In the process of the present invention, the heavy hydrocarbons are separated out of the water to be purified by the mechanical purification. The volatile hydrocarbons are separated out of the water to be purified by the thermal degassing. The remaining low boiling hydrocarbons still present in the water after the thermal degassing are separated by a shower evaporation are then compressed, and the compressed vapors are subjected to a condensation process in the heating surfaces of the shower evaporator, by which a purified distillate condenses out. The purified distillate can be expanded in a separator, and some non-condensable hydrocarbons still present in the distillate and expanded vapors of the distillate can consequently be drawn off from the separator, so that a desalinated pure water, free of oxygen, can be removed.
The evaporation/separation process works especially advantageously if the temperature difference between the evaporation process and the condensation process amounts to about 3° to 5° C.
In the process according to the present invention, the waters do not come in contact with oxygen during the entire treatment, so that no Fe+++ can precipitate. A further advantage of this measure is that no deposits result anywhere in the entire process, which deposits would lead to contamination of the installation parts and consequently to problems in the process.
Preferably, the mechanically purified waters are stabilized before the thermal degassing.
The thermal degassing preferably is carried out by means of vapor from the expanded distillate and associated non-condensable gases.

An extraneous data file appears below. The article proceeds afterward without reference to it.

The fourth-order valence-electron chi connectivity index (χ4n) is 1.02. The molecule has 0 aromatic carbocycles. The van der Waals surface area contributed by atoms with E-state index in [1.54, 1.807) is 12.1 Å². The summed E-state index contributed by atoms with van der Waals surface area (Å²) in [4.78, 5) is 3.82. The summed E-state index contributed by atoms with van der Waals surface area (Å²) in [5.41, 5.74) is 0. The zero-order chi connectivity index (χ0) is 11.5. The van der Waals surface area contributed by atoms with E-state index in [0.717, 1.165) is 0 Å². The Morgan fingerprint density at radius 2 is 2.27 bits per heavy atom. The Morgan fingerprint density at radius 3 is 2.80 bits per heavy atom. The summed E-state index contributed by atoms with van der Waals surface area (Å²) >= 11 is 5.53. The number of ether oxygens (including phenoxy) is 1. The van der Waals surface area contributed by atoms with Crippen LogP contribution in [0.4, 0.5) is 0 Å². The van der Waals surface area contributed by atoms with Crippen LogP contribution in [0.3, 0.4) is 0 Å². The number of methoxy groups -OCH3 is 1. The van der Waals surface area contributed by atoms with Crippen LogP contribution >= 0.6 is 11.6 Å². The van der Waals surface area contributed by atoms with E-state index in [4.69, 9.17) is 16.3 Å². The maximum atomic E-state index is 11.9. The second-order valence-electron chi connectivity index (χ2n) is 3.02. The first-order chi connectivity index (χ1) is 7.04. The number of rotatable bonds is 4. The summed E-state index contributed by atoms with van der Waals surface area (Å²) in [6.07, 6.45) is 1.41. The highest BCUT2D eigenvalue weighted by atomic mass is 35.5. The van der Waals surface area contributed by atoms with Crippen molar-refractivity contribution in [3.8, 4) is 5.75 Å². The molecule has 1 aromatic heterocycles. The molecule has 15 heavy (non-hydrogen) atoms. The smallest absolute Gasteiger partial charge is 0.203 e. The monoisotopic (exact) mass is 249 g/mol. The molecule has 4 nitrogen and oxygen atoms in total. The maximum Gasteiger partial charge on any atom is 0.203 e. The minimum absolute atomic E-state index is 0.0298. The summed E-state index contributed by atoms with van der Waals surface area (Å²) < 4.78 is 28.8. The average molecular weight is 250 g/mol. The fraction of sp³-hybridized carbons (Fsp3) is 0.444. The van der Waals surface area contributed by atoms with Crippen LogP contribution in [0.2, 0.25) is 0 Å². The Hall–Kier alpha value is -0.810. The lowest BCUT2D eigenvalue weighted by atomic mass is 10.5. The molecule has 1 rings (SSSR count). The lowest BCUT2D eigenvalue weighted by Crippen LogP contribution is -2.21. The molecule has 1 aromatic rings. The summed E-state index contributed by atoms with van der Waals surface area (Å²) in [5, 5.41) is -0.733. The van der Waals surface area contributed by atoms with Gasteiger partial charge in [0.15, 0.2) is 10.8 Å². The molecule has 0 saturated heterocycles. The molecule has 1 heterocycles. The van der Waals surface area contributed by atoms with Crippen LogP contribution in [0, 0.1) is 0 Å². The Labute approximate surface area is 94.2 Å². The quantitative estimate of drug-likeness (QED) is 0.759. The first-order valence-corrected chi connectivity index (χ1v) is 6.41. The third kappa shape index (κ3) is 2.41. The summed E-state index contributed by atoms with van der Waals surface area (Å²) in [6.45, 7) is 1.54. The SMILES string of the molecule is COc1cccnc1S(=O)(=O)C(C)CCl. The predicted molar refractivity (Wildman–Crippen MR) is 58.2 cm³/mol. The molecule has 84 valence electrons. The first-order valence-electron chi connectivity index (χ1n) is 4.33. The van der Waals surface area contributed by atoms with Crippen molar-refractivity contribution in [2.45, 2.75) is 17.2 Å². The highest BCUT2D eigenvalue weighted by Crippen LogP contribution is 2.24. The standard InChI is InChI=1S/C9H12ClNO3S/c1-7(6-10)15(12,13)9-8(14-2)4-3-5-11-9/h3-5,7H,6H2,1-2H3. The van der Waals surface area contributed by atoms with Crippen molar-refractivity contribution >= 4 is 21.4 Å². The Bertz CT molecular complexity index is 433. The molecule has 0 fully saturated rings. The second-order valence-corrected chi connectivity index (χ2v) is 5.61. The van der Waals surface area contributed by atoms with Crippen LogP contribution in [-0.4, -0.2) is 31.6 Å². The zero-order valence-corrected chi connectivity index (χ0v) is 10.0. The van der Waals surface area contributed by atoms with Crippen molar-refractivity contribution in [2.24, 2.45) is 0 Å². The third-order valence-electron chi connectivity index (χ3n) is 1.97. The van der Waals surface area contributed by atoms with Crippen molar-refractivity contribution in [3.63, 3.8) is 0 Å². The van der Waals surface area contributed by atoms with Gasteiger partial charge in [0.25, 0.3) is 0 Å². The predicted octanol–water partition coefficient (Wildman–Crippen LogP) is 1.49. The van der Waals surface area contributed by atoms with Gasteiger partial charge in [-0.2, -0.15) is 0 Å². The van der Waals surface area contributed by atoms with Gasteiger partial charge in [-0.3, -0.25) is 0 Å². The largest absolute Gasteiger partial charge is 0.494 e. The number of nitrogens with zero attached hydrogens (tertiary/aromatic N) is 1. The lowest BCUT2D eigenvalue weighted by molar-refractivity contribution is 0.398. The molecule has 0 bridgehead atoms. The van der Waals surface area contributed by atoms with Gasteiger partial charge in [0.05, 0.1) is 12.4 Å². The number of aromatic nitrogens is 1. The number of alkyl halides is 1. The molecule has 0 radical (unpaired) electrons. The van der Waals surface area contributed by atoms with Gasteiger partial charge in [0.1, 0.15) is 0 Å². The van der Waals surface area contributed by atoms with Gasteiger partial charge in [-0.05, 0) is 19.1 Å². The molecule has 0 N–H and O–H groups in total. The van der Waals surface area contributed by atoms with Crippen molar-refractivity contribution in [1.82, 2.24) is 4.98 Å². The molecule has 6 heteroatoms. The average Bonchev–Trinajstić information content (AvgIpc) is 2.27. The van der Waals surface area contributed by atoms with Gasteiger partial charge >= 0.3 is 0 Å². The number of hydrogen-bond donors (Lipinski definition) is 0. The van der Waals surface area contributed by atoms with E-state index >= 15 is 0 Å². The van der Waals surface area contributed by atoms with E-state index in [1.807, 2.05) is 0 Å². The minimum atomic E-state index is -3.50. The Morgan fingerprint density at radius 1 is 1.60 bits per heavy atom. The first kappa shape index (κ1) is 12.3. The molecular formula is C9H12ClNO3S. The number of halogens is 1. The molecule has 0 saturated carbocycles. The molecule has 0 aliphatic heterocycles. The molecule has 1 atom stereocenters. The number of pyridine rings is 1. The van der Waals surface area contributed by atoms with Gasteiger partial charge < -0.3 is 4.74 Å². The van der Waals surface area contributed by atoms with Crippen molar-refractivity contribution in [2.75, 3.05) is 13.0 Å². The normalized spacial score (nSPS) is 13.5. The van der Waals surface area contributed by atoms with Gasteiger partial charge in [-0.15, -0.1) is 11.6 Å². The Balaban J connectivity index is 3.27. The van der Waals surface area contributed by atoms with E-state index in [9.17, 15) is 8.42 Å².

In one preferred embodiment of the present invention, the thermal degassing is carried out in a joint step, that is, the heating of the water and the degassing of the water are performed in a common step.
The vapors resulting from the shower evaporation preferably are passed through a demister with a coalescense effect before the condensation.
Preferably, the volatile hydrocarbons from the degassing step are removed from the degasser by means of a vacuum pump or a jet compressor.
It is also preferred that waste liquor from the shower evaporation is passed through a cyclone, from which solid components are drawn off.
It is to be understood that both the foregoing general description and the following detailed description are exemplary and explanatory, but are not restrictive of the invention.
FIG. 1 shows a flow chart of one embodiment of the process according to the present invention.
FIG. 2 shows a further embodiment of the thermal degassing which can be employed in the present invention.
The waters to be treated are fed by a supply line 2 to a mechanical purifier 1 in which the waters are subjected to a mechanical purification step. Mechanical purifier 1 can be a conventional purifier such as a mechanically functioning filter and removes solid materials, such as, for example salts, solid impurities, such as sand, or the like. Heavy hydrocarbons, such as, for example, impurified heavy oils contained in the waters are mechanically removed and drawn off from purifier 1 over a supply line 3.